The fact that national accounts data for general government consumption are net of purchases of goods and services from agencies of the general government, is an example of discrepancy attributed to definition. Discrepancies may be due also to the different sources used by compilers. For instance, national accounts estimates may have been based on budgets or on preliminary data, whereas fiscal data are based on actual operations; or public investment in the national accounts has been estimated by using a standard formula related to import of capital goods, rather than on the basis of actual data. Valuation differences may reflect adjustments to data due to exchange rate fluctuations, or in order to agree with certain other sources (such as external donors).
Differences with the balance of payments. The main discrepancies between national accounts and balance of payments statistics are attributable to coverage (such as different estimates of transactions) and valuation (exchange rate used to convert external transactions in local currency).
Rule of thumb. In countries where national accounts cannot be reviewed in depth, the desk economist should follow certain basic rules to ensure that national accounts data for expenditure are by and large consistent with other available information. These rules are summarized as follows:
Review the overall coverage of GDP and make adjustments, if possible, for transactions that have been left out (for example, binational enterprises, parallel economy, extra-budgetary operations);
Revise data for exports and imports of goods and services to agree with the balance of payments statistics. At this stage, the issue of the exchange rate used to convert balance of payments transactions in the national accounts should also be addressed;
As a result, total domestic demand would be obtained as a residual;
Review the quality of investment data, including their sources. If no revision is made, national accounts data for investment should be accepted and consumption revised to become the final residual entry;
Use fiscal statistics to estimate government consumption, if the former are either considered more reliable than national accounts data or are used for negotiating purposes. Private consumption would be a residual; and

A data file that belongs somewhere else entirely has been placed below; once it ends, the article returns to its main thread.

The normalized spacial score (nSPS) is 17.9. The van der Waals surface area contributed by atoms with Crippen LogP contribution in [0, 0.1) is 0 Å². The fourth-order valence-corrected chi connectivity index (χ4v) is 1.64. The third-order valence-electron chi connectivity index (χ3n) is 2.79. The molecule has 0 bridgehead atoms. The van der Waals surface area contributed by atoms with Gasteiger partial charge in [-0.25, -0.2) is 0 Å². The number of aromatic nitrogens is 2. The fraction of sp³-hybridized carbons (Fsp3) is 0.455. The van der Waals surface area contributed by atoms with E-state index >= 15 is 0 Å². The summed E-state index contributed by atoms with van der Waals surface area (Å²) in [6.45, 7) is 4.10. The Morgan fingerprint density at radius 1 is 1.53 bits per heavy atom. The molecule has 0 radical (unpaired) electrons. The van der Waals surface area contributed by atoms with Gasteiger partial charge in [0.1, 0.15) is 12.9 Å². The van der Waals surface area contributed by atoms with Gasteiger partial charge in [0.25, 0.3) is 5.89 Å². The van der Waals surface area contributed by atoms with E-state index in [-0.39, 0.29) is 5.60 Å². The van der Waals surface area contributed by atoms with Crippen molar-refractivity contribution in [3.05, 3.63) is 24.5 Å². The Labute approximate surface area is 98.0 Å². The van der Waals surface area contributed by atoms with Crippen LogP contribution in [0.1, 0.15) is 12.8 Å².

To ensure the overall consistency of data, some additional checks can be made, including comparing the rate of growth of nominal GDP with the rate of growth of private sector financial assets; comparing consumption with receipts from domestic indirect taxes; and comparing the rate of growth of GDP and imports.
Measurement of Savings
Domestic savings are defined as the difference between disposable income and final consumption expenditure, and they are also equal to the difference between investment and external financing. The latter is defined to include external capital movements, including capital transfers, and is equal to the current account of the balance of payments with a reversed sign. Since in many developing countries data on disposable income are deficient, in practice the staff estimate savings as the difference between investment and the current account of the balance of payments. However, staff should be aware that until the recent revision of the balance of payments manual in 1993, the current account of the balance of payments included capital transfers. As balance of payments statistics are still in the process of being converted to the new manual—a process that is likely to take some time—caution should be taken to exclude capital transfers from the current account.
Domestic savings are also classified between government and private savings, and usually the latter is estimated as a residual item. In this context, it is of great importance to determine whether government operations are on a cash or on accrual basis. In particular, whenever a government accumulates arrears in its current operations (for example, nonpayment of interest and of purchases of goods and services), a cash presentation would underestimate the government’s current account deficit and overestimate its savings, while underestimating, as a result, private savings.
IMF documents refer to gross domestic product (GDP), gross domestic savings (GDS), gross national product (GNP), gross national savings (GNS), nonfactor services (NFS), and net international reserves (NIR). Since some of these concepts are not recognized in the System of National Accounts, Table 9 presents a simplified national account scheme for the purpose of stressing the differences among these definitions, which refer to the treatment of income received from or remitted abroad. At sectorial level, the difference would refer to the treatment of total, that is, domestic and external income. In the example in the table, domestic savings, as well as government and private savings, differ considerably, depending on the definition (GDS or GNS) used.
|1.||Gross Domestic Product (GDP)|
|Consumption||600||Net domestic product||552|
|Investment1||100||Foreign income, net||–30|
|Exports2||100||Current external transfers||20|
|2.||Gross National Product (GNP)|
|3.||Balance of Payments|
|Foreign income, net||–30|
|Net international reserves (incr. –)||–10|
|4.||Flow of Funds||Total||Government||Rest of Economy|
|Current external transfers||20||0||20|
|National savings (GNS)||70||–40||110|
|Domestic income, net||0||–15||15|
|Foreign income, net||–30||–17||–13|
|Domestic savings (GDS)||40||–72||112|
|Capital external transfers||30||20||10|
|Net international reserves (incr. –)||–10||0||–10|
Gross capital formation and changes in inventories.
Goods and nonfactor services.
Including foreign income.
Gross capital formation and changes in inventories.
Goods and nonfactor services.
Including foreign income.